The company previously bore the NWA-TNA branding — at the time of its formation, it was associated with the National Wrestling Alliance (NWA). TNA was granted exclusive rights to both the NWA World Heavyweight Championship and the NWA World Tag Team Championship. TNA withdrew from the NWA in 2004, but was permitted to continue to use the championships until the NWA abrogated the agreement in May 2007. TNA became the first American promotion to make exclusive use of a six-sided wrestling-ring as opposed to the more traditional four-sided ring.

History[edit]

Formation[edit]

Jeff Jarrett, one of the co-founders of TNA, Hall of Famer and former King of the Mountain Champion

The concept of TNA originated shortly after World Championship Wrestling (WCW) ended in 2001. Bob Ryder, Jeff Jarrett, and Jerry Jarrett went on a fishing trip and contemplated their futures in the professional wrestling business.[24] Only one wrestling product remained on United States national television: the World Wrestling Federation (WWF). Ryder felt that this situation led many television stations to regard wrestling as bad for business, so he suggested a company not reliant on television, but rather one going straight to pay-per-view.[24]

The Jarretts found the financial backing they needed, and the company put on its first show on June 19, 2002. That night, however, in a dark match just before they went on the air, a 450 lb wrestler named Cheex hit the ropes with so much force that one of them broke. The estimated repair time was 30–60 minutes, which they did not have because the schedule called for them to go live in a few minutes, whether the ring was ready or not. Backstage, the producers shuffled the schedule so that some non-wrestling segments went first to give the ring crew some more time, but they did not have many of them. The ring crew fixed the rope with the help of Ron and Don Harris, and everyone went live hoping for the best.[24]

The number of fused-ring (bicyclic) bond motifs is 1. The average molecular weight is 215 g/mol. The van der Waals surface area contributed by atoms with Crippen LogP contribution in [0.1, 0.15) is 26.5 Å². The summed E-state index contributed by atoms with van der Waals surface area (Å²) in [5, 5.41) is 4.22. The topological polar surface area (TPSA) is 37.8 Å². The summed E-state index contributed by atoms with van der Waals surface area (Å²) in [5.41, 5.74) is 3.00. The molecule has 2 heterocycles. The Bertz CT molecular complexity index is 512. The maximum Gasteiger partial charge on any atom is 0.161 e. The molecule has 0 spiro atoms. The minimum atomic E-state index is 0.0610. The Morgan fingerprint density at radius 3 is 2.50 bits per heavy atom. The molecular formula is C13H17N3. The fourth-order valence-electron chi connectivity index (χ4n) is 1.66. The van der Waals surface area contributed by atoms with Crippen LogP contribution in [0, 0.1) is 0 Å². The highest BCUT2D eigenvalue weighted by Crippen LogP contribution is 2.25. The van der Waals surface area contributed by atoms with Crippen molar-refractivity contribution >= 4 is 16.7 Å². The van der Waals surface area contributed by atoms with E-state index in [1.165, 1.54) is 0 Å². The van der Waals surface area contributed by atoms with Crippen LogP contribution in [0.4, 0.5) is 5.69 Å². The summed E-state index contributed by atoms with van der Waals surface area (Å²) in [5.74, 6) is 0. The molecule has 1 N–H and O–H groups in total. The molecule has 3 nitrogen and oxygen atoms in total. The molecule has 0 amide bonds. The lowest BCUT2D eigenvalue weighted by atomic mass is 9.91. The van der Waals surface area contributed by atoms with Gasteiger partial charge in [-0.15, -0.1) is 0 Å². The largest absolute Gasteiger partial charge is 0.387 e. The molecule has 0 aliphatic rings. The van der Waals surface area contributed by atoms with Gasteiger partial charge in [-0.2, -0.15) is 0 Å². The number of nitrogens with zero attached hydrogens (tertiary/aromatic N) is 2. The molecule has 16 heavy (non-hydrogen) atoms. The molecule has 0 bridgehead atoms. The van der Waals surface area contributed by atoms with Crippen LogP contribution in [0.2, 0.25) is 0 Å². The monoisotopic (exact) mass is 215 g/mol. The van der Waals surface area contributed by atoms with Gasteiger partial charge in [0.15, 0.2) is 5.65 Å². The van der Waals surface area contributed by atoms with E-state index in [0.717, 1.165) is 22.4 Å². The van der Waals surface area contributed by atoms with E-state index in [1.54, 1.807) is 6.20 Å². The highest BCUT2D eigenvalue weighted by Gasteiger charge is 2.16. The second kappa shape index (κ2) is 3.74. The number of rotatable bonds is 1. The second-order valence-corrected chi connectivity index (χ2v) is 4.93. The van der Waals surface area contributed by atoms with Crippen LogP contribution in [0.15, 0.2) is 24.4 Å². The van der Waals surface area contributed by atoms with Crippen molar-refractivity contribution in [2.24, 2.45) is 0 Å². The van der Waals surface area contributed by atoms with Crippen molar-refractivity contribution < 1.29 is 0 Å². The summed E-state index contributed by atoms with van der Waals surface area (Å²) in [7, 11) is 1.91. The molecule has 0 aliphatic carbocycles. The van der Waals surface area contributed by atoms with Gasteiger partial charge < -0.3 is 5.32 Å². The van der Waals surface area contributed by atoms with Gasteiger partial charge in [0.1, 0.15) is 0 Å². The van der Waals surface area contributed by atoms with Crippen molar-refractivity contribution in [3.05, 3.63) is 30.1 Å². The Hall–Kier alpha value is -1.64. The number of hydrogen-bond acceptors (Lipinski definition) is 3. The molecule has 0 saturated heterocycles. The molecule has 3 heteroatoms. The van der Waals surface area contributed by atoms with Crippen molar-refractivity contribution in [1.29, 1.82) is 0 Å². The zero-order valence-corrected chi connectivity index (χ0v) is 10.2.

Initially, TNA's weekly pay-per-view show operated as the company's main source of revenue, in place of monthly pay-per-view events used by other promotions. These shows started on June 19, 2002, and took place mostly at the Tennessee State Fairground Sports Arena in Nashville, Tennessee, nicknamed the TNA Asylum. After 27 months and 111 PPVs, TNA began[25] holding a weekly television show and monthly three-hour pay-per-views. The last weekly PPV took place on September 8, 2004. TNA Xplosion launched on November 27, 2002 as TNA's first regular cable show and featured exclusive matches from the TNA Asylum as well as exclusive interviews with TNA Wrestlers. On November 18, 2004, the show became a recap show of the previous week's Impact! in light of alterations in the taping schedule. Xplosion resumed airing exclusive matches (billed as "Xplosion Xclusives") once more on October 7, 2005 in addition to recapping Impact!. The "Xplosion Xclusives" also aired on the now-ceased TNA Global Impact! internet show. Airing of Xplosion in the United States ceased at the end of 2006, although some of the exclusive matches can be seen on TNA Today.

2004–2010[edit]

In May 2004, TNA Wrestling introduced a television program, TNA iMPACT!, produced at Soundstage 21 at Universal Studios Florida and broadcast on Fox Sports.[26] The transition included the use of a six-sided wrestling ring,[27][28] the implementation of the "Fox Box" displaying competitors and timekeeping for the match,[29] and a generally more sports-like style than the sports entertainment style exemplified by the WWE.[29]